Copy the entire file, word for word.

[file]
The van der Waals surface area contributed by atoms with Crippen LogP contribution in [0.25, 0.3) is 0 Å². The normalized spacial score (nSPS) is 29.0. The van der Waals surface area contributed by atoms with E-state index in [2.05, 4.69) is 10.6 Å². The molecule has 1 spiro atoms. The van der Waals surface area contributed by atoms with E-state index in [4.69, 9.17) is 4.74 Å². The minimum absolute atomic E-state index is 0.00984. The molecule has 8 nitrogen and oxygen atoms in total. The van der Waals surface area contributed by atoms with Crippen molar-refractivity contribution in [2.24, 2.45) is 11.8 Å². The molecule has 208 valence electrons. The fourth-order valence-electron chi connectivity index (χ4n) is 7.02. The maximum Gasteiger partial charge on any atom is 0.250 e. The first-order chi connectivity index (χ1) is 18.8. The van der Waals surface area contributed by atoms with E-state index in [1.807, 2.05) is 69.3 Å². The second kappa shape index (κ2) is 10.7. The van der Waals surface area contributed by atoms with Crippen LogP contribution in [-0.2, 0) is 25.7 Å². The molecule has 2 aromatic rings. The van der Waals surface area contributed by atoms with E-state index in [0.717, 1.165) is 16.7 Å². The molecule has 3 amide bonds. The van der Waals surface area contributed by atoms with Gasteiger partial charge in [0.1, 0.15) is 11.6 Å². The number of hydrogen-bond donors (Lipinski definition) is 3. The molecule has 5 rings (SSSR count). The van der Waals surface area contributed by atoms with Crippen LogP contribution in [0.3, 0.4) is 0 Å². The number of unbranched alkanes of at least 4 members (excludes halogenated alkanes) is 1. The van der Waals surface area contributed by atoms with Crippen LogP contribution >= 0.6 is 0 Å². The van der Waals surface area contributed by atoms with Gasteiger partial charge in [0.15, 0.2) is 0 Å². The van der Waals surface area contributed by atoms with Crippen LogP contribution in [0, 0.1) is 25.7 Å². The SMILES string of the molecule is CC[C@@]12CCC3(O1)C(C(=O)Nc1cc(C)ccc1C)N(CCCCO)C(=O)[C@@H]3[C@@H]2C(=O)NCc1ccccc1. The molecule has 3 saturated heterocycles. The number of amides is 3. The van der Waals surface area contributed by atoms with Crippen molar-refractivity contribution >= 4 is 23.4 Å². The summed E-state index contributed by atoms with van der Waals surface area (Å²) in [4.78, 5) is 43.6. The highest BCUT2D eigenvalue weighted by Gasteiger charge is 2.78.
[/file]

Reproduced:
The van der Waals surface area contributed by atoms with Crippen LogP contribution in [0.25, 0.3) is 0 Å². The normalized spacial score (nSPS) is 29.0. The van der Waals surface area contributed by atoms with E-state index in [2.05, 4.69) is 10.6 Å². The molecule has 1 spiro atoms. The van der Waals surface area contributed by atoms with E-state index in [4.69, 9.17) is 4.74 Å². The minimum absolute atomic E-state index is 0.00984. The molecule has 8 nitrogen and oxygen atoms in total. The van der Waals surface area contributed by atoms with Crippen molar-refractivity contribution in [2.24, 2.45) is 11.8 Å². The molecule has 208 valence electrons. The fourth-order valence-electron chi connectivity index (χ4n) is 7.02. The maximum Gasteiger partial charge on any atom is 0.250 e. The first-order chi connectivity index (χ1) is 18.8. The van der Waals surface area contributed by atoms with E-state index in [1.807, 2.05) is 69.3 Å². The second kappa shape index (κ2) is 10.7. The van der Waals surface area contributed by atoms with Crippen LogP contribution in [-0.2, 0) is 25.7 Å². The molecule has 2 aromatic rings. The van der Waals surface area contributed by atoms with E-state index in [0.717, 1.165) is 16.7 Å². The molecule has 3 amide bonds. The van der Waals surface area contributed by atoms with Gasteiger partial charge in [0.1, 0.15) is 11.6 Å². The number of hydrogen-bond donors (Lipinski definition) is 3. The molecule has 5 rings (SSSR count). The van der Waals surface area contributed by atoms with Crippen LogP contribution in [0.3, 0.4) is 0 Å². The number of unbranched alkanes of at least 4 members (excludes halogenated alkanes) is 1. The van der Waals surface area contributed by atoms with Crippen LogP contribution >= 0.6 is 0 Å². The van der Waals surface area contributed by atoms with Gasteiger partial charge in [0.15, 0.2) is 0 Å². The van der Waals surface area contributed by atoms with Crippen LogP contribution in [0, 0.1) is 25.7 Å². The SMILES string of the molecule is CC[C@@]12CCC3(O1)C(C(=O)Nc1cc(C)ccc1C)N(CCCCO)C(=O)[C@@H]3[C@@H]2C(=O)NCc1ccccc1. The molecule has 3 saturated heterocycles. The number of amides is 3. The van der Waals surface area contributed by atoms with Crippen molar-refractivity contribution >= 4 is 23.4 Å². The summed E-state index contributed by atoms with van der Waals surface area (Å²) in [4.78, 5) is 43.6. The highest BCUT2D eigenvalue weighted by Gasteiger charge is 2.78.